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Archive for February, 2010

A now very self-confident Trade Committee INTA of the European Parliament cratered the European top ACTA negotiator Luc Devigne from the Commission DG Trade (Wed 24 Feb 2010). Devigne took the interesting legal position that only their “EU negotiation position” has to reflect the acquis, not the scope of the ACTA negotiations as a whole. In particular, there is are no adopted criminal sanctions as part of the “acquis communautaire”, yet. Devigne previously took a maximalist position and said that it was upon member states to limit competences of the negotiations. The “Acquis Communautaire” is the corpus of law harmonized by the EU, and in the field of criminal law there are strong objections of member states to harmonize national criminal laws on the EU level. So while ACTA negotiations comprise criminal measures there are no harmonized criminal measures in the EU, thus formally the Commission lacks competence. It is a “technical” surprise to me, that the Council seems to believe that participation of few particular member states in the negotiations is a functional workaround. Unfortunately the Council refused to disclose the negotiation mandate of the Commission.

Chair

  • Short introduction

Luc Devigne, Commission DG Trade

Daniel Caspary, Conservatives

  • We don’t get enough information
  • Where is the European interest (as opposed to the United States)?
  • We don’t have EU level criminal law, so how can it be negotiated?
  • Post Lisbon Parliament of Equal Footing -> member represented

Bernd Lange, Socdem

  • Lisbon treaty: what happens? Insufficient level of information? Parliament involved?
  • De Gucht promise. Interinstitutional agreement?
  • Where is the info? Transparency?
  • Restriction use on the internet discussed under ACTA.
  • New Zealand leak
  • Can Com guarantee that regarding you won’t take the same approach as in the Telecom package.
  • Internet “free access” should be the principle

Martin

  • Enforcement, not … — guarantee needed that we don’t have to change the acquis.
  • Transparency lack –> suspicion
  • Summary published, but it is rather a sketch
  • Expect Commission to join the call for transparency.

Catherine Bearder, ALDE

  • Secrecy concerns
  • Consolidated negotiated text, deadline for comments, deadline 12 March, but we haven’t seen it.
  • Lesson from SWIFT
  • When are we are going to see the text, please?

Syed Kamall, ECK

  • We all see importance of IPR, different positions
  • How affect civilian and border control
  • non-physical products.
  • transparency, vacuum does not help, access to documents.
  • unintended consequences of legislation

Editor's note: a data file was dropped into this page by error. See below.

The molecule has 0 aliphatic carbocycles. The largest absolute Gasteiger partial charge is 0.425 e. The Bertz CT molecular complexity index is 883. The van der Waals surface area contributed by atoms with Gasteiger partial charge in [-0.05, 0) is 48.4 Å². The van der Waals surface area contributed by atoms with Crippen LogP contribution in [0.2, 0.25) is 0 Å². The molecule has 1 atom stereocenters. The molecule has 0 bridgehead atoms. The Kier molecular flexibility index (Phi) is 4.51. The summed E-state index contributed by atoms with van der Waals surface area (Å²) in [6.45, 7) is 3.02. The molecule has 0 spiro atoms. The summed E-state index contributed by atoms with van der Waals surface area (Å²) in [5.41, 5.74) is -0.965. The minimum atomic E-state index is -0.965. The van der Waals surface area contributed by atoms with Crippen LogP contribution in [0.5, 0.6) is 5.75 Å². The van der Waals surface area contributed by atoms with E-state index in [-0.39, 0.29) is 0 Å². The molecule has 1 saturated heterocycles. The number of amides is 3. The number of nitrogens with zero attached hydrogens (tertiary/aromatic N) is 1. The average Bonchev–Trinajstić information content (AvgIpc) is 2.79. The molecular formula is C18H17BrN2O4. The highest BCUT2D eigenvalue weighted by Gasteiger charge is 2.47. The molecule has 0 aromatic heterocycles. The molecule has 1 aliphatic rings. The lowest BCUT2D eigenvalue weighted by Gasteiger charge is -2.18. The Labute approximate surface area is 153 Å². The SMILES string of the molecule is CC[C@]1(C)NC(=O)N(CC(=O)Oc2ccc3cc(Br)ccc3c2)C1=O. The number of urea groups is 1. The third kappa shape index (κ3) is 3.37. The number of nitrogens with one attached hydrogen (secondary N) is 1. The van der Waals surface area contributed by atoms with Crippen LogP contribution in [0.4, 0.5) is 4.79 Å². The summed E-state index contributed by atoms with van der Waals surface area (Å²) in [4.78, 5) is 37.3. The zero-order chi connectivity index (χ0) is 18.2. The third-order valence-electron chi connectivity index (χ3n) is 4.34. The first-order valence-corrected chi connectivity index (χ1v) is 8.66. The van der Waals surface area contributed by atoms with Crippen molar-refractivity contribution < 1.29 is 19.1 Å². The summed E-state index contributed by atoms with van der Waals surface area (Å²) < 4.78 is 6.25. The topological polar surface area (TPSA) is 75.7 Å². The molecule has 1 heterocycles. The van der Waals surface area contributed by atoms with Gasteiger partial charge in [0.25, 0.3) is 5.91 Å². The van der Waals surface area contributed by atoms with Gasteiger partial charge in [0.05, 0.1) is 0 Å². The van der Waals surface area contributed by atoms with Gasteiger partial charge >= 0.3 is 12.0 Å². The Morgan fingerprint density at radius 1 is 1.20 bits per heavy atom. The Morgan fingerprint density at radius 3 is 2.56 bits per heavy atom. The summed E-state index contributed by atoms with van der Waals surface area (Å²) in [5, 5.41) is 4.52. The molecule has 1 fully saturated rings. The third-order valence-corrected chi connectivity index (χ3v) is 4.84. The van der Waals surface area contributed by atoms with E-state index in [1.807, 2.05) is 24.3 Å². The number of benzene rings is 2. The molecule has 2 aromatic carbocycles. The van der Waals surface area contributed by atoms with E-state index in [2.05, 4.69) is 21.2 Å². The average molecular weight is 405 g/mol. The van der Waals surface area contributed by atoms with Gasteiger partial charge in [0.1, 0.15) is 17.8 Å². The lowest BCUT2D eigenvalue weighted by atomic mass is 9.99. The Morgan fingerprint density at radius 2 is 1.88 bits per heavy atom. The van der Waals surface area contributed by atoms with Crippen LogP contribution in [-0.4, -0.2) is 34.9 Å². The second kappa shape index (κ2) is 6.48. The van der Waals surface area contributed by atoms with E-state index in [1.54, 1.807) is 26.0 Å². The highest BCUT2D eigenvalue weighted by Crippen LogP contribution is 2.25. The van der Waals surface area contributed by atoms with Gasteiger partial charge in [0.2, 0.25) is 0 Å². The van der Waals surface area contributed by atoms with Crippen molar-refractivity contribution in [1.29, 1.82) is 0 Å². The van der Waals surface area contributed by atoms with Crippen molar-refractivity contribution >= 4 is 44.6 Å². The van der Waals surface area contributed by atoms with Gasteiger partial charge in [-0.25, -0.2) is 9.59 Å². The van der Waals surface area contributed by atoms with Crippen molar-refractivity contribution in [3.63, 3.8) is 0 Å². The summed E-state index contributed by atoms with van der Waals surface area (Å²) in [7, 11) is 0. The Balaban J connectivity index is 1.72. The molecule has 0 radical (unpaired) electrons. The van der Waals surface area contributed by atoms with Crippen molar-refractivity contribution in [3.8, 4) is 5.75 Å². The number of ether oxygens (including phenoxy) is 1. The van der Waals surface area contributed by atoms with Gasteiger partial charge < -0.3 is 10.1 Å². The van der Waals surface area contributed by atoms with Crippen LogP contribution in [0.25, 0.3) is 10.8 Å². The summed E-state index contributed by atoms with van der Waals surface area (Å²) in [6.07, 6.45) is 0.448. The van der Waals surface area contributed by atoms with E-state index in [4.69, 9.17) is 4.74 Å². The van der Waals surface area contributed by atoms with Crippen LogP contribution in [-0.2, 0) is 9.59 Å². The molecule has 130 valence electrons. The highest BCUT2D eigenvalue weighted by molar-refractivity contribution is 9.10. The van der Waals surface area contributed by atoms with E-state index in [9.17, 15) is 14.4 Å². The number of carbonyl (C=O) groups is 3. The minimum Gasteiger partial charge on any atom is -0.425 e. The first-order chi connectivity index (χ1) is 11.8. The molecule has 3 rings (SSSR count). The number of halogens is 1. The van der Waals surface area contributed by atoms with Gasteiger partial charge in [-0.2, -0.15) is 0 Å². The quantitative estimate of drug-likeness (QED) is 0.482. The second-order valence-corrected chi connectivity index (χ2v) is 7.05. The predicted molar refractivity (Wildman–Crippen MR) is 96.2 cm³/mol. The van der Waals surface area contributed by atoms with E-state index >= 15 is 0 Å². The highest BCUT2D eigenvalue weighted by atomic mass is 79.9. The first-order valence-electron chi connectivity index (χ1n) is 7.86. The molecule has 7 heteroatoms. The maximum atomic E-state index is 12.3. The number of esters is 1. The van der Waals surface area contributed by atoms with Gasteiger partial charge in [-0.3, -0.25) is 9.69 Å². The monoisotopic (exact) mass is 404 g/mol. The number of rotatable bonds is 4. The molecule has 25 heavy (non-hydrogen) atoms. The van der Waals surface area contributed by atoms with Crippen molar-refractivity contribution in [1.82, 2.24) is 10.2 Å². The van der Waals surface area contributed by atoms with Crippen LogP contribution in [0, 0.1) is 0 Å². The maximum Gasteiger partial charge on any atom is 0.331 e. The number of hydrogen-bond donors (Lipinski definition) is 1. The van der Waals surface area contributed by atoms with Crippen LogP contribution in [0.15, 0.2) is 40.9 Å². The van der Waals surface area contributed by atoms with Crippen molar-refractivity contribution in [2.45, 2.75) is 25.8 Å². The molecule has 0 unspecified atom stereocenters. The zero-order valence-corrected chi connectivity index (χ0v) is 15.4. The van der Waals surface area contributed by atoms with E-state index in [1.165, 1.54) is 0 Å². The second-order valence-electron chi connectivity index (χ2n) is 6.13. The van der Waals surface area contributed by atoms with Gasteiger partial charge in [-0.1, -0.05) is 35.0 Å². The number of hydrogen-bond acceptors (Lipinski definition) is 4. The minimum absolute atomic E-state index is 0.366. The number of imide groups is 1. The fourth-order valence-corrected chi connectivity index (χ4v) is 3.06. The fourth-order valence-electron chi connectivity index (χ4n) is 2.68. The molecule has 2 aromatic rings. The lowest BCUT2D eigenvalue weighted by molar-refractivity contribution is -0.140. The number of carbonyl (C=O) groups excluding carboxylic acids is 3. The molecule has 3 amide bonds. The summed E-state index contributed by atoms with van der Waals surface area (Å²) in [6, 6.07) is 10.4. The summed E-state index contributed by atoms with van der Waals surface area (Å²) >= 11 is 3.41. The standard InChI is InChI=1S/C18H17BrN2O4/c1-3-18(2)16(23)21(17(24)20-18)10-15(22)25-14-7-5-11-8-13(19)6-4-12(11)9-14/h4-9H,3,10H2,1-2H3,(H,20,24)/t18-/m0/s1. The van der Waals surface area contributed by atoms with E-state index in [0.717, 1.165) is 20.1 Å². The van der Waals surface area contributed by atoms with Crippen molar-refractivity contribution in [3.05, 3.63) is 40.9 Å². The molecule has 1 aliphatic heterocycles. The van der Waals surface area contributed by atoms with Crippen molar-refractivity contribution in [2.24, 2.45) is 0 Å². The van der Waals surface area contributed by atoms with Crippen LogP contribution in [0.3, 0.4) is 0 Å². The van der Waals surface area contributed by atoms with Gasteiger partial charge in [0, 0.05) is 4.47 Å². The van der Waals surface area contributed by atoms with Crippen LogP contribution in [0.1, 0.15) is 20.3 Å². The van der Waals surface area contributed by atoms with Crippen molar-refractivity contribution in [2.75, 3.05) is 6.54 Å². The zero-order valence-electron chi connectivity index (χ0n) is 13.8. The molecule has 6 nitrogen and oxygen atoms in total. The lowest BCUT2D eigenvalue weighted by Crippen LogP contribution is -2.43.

• “better regulation”, we want an “impact assessment”.

Carl Schlyter, Greens

  • Why IPR criminal measures? Why not criminal on environment??
  • How can you be sure that we don’t have to change the law.
  • Crime to record movie screenings?
  • Crime to remove interoperability on DRM content?
  • Does the agreement say, countries may exclude or shall exclude?
  • If you are suspected of rights breaches…
  • Gets right holder access to infringing items? What effects on business espionage?
  • Disable content access without prior to court ruling?

Luc Devigne, Commission DG Trade

  • Industry EU/US interests: All IP right benefits the EU industries. All industries benefit, no national differences. (rem: There should be national differences, this is e.g. a base for TRIPS “trade-related” provisions. Devigne basically makes a case that ACTA is not within his trade portfolio, and reveals his simplistic “maximalist” mindset)
  • International negotiations: parties around the table argue that their negotiations position should not get revealed. (rem: EU is governed by Art 15 TFUE citizen’s access rights but uses “international affairs” exceptions, media leaks claim that European participants denied the US call for more transparency, all negotiating parties seem to blame domestically the others for the lack of transparency)
  • Stricly followed the rules, new rules negotiated
  • Weird, lobbyists have document: We don’t share documents with lobbyists.
  • Full respect: what is not in the Acquis will not be in the EU position
  • We have de minimis rules in our position
  • Criminal sanctions not harmonized. This is why they will not go beyond the acquis(???)
  • Past informations
  • We are asked about things which don’t exist. We cannot give what is not existing.
  • We are not going beyond any Acquis and fundamental rights

Carl Schlyter, Greens (angry)

  • Please answer my concrete questions.
  • YES or NO.

Daniel Caspary, EVP

  • I agree with the previous speaker.